Interview Series: Four Questions With … Buck Woody

Hello and welcome to my 30th interview with a thought leader in the “connected technology” space.  This month, I chased down Buck Woody who is a Senior Technology Specialist at Microsoft, database expert and now a cloud guru, regular blogger, manic Tweeter, and all-around interesting chap.

Let’s jump in.

Q: High-availability in cloud solutions has been a hot topic lately. When it comes to PaaS solutions like Windows Azure, what should developers and architects do to ensure that a solution remains highly available?

A: Many of the concepts here  are from the mainframe days I started with. I think the difference with distributed computing (I don’t like the term "cloud" 🙂 ), and specifically with Windows Azure is that it starts with the code. It’s literally a platform that runs code – not only is the hardware abstracted like an Infrastructure-as-a-Service (Iaas) or other VM hosting provider, but so is the operating system and even the runtime environment (such as .NET, C++ or Java). This puts the start of the problem-solving cycle at the software engineering level – and that’s new for companies.

Another interesting facet is the cost aspect of distributed computing (DC). In a DC world, changing the sorting algorithm to a better one in code can literally save thousands of cycles (and dollars) a year. We’ve always wanted to write fast, solid code, but now that effort has a very direct economic reward.

Q: Some objections to the hype around cloud computing claim that "cloud" is just a renaming of previously established paradigms (e.g. application hosting). Which aspects of Windows Azure (and cloud computing in general) do you consider to be truly novel and innovative?

A: Most computing paradigms have a computing element, storage and management, and so on. All that is still available in any DC provider, including Windows Azure. The feature in Windows Azure that is being used in new ways and sort of sets it apart is the Application Fabric. This feature opens up multiple access and authentication paradigms, has "Caching as a Service", a Service Bus component that opens up internal applications and data to DC apps, and more. I think it’s truly something that people will be impressed with when they start using it.

Another thing that is new is that with Windows Azure you can use any or all of these components separately or together. We have folks coding up apps that only have a computing function, which is called by on-premise systems when they need more capacity. Others are using only storage, and still others are using the Application Fabric as a Service Bus to transfer program results from their internal systems to partners or even other parts of their own company. And of course we have lots of full-fledged applications running all of these parts together.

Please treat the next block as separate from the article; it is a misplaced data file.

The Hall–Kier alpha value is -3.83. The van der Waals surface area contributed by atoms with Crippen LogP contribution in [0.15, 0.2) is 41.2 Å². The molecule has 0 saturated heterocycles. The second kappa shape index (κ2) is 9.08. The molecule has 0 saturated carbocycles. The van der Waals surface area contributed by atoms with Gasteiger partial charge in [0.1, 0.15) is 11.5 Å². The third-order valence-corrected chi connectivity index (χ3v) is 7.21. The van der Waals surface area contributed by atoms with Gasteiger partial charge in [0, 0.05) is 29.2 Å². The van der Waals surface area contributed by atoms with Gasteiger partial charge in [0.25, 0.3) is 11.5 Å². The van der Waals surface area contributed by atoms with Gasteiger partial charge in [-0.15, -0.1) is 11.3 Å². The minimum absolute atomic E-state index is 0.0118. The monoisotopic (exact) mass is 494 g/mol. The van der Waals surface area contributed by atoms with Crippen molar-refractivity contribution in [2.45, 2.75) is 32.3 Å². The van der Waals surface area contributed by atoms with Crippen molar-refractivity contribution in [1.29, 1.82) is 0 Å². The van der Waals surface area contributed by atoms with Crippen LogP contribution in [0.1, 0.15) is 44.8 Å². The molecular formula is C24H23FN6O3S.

Q: Enterprise customers may have (realistic or unfounded) concerns about cloud security, performance and functionality.  As of today, what scenarios would you encourage a customer to build an on-premise solution vs. one in the cloud?

A: Everyone is completely correct to be concerned about security in the cloud – or anywhere else for that matter. Security is in layers, from the data elements to the code, the facilities, procedures, lots of places. I tend not to store any private data in a DC, but rather keep the sensitive elements on-premises. Normally the architectures we help customers with involves using the Windows Azure Application Fabric to transfer either the sensitive data kept on site to the ultimate destination using encryption and secure channels, or even better, just the result the application is looking for. In one application the credit-card processing portion of a web app was retained by the company, and the rest of the code and data was stored in Azure. Credit card data was sent from the application to the internal system directly; the internal app then sent an "approved" or "not approved" to Azure.

The point is that security is something that should be a collaboration between facilities, platform provider, and customer code. I’ve got lots of information on that in my Windows Azure Learning Plan on my blog.

Q [stupid question]: I’m about to publish my 3rd book and whenever my non-technical friends or family find out, they ask the title and upon hearing it, give me a glazed look and a "oh, that’s nice" response.  I’ve decided that I should answer this question differently.  Now if friends ask what my new book is about, I tell them that it’s an erotic vampire thriller about computer programmers in Malaysia.  Working title is "Love Bytes".  If you were to write a non-technical book, what would it be about?

A: I actually am working on a fiction book. I’ve written five books on technical subjects that have been published, but fiction is another thing entirely. Here are few cool titles for fiction books by IT folks – not sure if someone hasn’t already come up with these (I’m typing this in an airplane with no web 😦 )

  • Haskel and grep’l
  • Little Red Hat Writing Hadoop
  • Jack and the JavaBean Stalk
  • The boy who cried Wolfram Alpha
  • The Princess and the N-P Problem
  • Peter Pan Principle

Thanks for being such a good sport, Buck.

Author: Richard Seroter

Richard Seroter is Director of Outbound Product Management at Google Cloud, with a master’s degree in Engineering from the University of Colorado. He’s also an instructor at Pluralsight, a frequent public speaker, the author of multiple books on software design and development, plus former editor and former 12-time Microsoft MVP for cloud. As Director of Outbound Product Management at Google Cloud, Richard leads a team focused on products that help teams build and run modern software. Richard maintains a regularly updated blog on topics of architecture and solution design and can be found on Twitter as @rseroter.

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